Vacasa, Sonder, and Airbnb stocks down by up to 80% in 6 months: Should all property managers see it as a sign of a hard recession about to hit?

Thibault Masson

sonder vacasa stock prices

As a vacation rental manager, should you see the value of the shares of publicly-traded companies such as Vacasa, Sonder, and Airbnb as canaries in the coal mine? Over the last 6 months, Sonder’s stock price has gone down by 87%, while Vacasa is down by 66% and Airbnb by 41%. Their drop is higher than that of the NASDAQ, which is down by 26%. What does it mean for vacation rental managers? Does the value of these shares already price in a series of bad things that will be driving occupancy and bookings down in Q3 and Q4 2022 for everyone, such as high inflation, higher interest rates, and an upcoming recession? On the other hand, are there unique factors to the business models of Sonder and Vacasa that do not make them comparable to traditional vacation rental companies? Sonder has already announced drastic measures to cut costs, such as a 21% reduction of existing corporate roles. What are these companies doing to protect themselves from inflation and lower demand?

Are Sonder and Vacasa just part of a gloomy stock market?

The combination of higher interest rates and a potential recession as inflation surges is hitting the stock market. Over the last 6 months, tech and travel stocks have dropped, from Netflix (-70%) to Meta (-50%), Expedia (-52%) to Airbnb (-41%). Only Booking Holdings seems to fare much better, at only -17% over the same period.

vacasa vs sonder vs airbnb stocks

In the vacation rental industry, two companies are drawing some attention: Vacasa, the largest vacation rental management company in North America and Sonder, an operator of serviced apartments and small hotels. Both companies went public by merging with a SPAC less than 8 months ago. In the last 6 months, Sonder’s stock price has gone down by 87%, while Vacasa is down by 66%.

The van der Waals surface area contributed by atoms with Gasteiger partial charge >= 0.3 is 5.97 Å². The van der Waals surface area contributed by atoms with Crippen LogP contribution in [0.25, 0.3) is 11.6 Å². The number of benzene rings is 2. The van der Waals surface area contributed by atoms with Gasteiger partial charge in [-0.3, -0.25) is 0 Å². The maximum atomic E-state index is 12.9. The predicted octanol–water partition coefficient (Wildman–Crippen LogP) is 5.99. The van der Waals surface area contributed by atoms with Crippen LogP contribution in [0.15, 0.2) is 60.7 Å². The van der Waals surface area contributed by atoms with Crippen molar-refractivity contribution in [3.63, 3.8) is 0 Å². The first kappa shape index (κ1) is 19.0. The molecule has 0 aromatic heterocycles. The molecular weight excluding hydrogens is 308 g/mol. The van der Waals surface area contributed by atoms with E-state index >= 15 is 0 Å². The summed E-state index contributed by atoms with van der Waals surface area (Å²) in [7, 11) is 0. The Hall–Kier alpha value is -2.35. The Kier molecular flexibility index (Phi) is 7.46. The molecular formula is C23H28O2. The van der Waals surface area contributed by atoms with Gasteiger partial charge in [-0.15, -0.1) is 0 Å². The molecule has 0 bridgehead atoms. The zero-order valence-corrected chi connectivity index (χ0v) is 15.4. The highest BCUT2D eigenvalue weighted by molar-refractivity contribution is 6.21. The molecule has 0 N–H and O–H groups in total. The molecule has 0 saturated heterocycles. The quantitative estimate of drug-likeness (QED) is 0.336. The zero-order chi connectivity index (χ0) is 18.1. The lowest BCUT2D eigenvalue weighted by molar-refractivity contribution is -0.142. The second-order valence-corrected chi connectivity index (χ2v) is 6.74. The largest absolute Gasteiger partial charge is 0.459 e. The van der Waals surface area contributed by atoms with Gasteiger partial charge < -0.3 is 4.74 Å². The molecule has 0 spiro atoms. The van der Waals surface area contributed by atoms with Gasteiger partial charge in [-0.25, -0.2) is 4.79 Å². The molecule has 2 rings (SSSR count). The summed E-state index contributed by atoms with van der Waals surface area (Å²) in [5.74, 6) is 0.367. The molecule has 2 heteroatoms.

On LinkedIn, Steve Milo, CEO of Vtrips, one of Vacasa’s biggest rivals in the US, published a very negative post about both Sonder and Vacasa. Milo is known for his sharp tongue, as well as for not being afraid of going after competitors.

The San Francisco-based startup, Sonder Inc., had more than 80% of its shares fall this year and cut both corporate and frontline roles after a difficult restructuring.

While unfortunate, this doesn’t reflect the #vacationrental industry as a whole, it mirrors bad business models. As the #stockmarket fled to value and cash flow, it ran against companies that lose tens of millions of dollars a month. Sonder’s model is essentially a WeWork Jr. and #Vacasa is following suit in terms of profitability.

The performance of these companies is one of the main reasons VTrips positions itself as a #hospitality company and not technology.

When going public, both Sonder and Vasca positioned themselves as tech-oriented companies, while one could argue that Sonder’s core skills have to do with real estate and hospitality, while Vacasa is a huge property management company that has grown through a series of acquisitions. Yet, being able to explain how the respective companies could leverage tech to scale across markets and reduce operational costs was key to the story sold to investors.

Sonder is not a vacation rental management company

Sonder’s key markets are not in the traditional vacation rental market. The company focuses on urban markets, where it leases buildings to offer a mix of serviced apartments and small boutique hotels. Thus, part of the revenues generated by Sonder comes from short-term rental bookings. Unlike vacation rental managers, the company does not deal with individual property owners, but with real estate operators. 

sonder as a tech company

Sonder has managed to survive the COVID-19 pandemic and even to go public, while competitors such as Lyric and Stay Alfred folded. Companies such Sextant Stays, Mint House, and Zeus.

Here’s how Sonder pitches itself:

Sonder is revolutionizing hospitality through innovative, tech-powered service and inspiring, thoughtfully designed accommodations combined into one seamlessly managed experience. Officially launched in 2014 and headquartered in San Francisco, Sonder is making a world of better stays open to all with a variety of accommodation options — from rooms to suites and apartments — found in 35+ cities spanning ten countries and three continents. Sonder’s innovative app empowers guests by making self-service features and 24/7 on-the-ground support just a tap away. From simple self-check-in to boutique bathroom amenities, we bring the best of a hotel without any of the formality.